WikiProject Mathematics (Rated B-class, Mid-importance)
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Field:  Analysis

## L and C: root and ratio test

Why must 1/L and 1/C be used for the radius of convergence? Why can't we invert the equations as they stand? For example ${\displaystyle {1 \over L}=R={\mbox{Radius Of Convergence}}=\lim _{n\rightarrow \infty }\left|{\frac {c_{n}}{c_{n}+1}}\right|}$ . Why can't we put that up. Do C and L have special uses?? - Fresheneesz

Alright that it, I'm freaking changing it. If someone wants to change it back, discuss it *here*. Fresheneesz 08:25, 27 March 2006 (UTC)
A possible reason is consistency with root test and ratio test. But feel free to change it. -- Jitse Niesen (talk) 12:03, 27 March 2006 (UTC)
Ratio test doesn't have a letter assocaited with it on the page at least (anymore?). But I don't want to change it if people actually use the letters L or C to mean something. If its 100% arbitrarily used.... Well, yea i guess it would be a good parallel. I think i'll fix it up so it is less arbitrary. Fresheneesz 09:23, 28 March 2006 (UTC)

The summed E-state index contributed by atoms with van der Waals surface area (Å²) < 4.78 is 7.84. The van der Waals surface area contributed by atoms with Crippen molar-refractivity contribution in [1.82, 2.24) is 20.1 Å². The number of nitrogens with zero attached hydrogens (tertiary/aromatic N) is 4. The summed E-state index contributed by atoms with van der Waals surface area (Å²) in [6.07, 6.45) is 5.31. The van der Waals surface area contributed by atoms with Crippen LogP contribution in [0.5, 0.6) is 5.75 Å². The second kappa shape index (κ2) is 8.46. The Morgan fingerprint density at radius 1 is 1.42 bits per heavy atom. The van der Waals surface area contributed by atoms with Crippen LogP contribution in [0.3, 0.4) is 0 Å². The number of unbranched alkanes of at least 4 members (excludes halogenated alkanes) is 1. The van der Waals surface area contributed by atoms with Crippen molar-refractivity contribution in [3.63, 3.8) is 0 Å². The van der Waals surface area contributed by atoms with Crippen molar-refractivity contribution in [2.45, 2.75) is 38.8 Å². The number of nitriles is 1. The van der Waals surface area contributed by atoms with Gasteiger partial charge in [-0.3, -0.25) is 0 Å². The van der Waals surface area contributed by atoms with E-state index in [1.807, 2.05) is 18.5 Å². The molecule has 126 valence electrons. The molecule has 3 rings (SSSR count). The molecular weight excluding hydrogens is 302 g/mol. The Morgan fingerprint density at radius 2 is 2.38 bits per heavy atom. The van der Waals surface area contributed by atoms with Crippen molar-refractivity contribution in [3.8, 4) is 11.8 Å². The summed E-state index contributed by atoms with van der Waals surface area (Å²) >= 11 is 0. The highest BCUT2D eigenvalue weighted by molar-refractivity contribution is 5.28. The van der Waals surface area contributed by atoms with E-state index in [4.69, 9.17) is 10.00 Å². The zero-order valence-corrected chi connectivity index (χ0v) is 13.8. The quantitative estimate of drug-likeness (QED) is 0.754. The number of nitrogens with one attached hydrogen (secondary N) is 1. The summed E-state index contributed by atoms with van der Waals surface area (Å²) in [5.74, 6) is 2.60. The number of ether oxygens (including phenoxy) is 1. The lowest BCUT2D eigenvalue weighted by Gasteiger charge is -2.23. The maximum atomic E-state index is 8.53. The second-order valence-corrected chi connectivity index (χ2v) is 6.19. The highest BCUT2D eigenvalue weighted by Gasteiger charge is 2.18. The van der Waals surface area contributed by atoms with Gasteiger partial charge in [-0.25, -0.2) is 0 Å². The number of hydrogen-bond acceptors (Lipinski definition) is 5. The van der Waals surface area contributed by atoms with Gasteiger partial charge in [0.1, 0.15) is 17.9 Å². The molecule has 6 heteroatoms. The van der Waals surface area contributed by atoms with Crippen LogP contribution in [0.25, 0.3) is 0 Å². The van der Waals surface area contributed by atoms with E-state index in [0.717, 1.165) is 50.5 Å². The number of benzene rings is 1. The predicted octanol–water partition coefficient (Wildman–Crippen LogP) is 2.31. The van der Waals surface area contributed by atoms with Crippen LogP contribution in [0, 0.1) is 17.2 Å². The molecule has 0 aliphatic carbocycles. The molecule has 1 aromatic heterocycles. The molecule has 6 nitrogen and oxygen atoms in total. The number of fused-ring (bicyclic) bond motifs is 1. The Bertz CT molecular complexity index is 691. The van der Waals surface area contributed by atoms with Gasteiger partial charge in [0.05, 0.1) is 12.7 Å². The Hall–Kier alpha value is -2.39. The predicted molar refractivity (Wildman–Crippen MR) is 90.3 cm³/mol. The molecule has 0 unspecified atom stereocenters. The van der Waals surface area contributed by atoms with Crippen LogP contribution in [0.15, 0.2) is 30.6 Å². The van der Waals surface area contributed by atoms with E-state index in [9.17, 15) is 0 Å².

## Radius of convergence of other series

I've looked it up, and I can't seem to find any reference to the radius of convergence for series that are not power series. Is radius of convergence only definined for power series? Also, the ratio and root tests given on this page are not the same as the ratio and root tests that this page links to (I think), because here, the root test is applied to only the coeffecients of the term of the power series, while on the root test page, the entire term is applied. Fresheneesz 01:21, 29 March 2006 (UTC)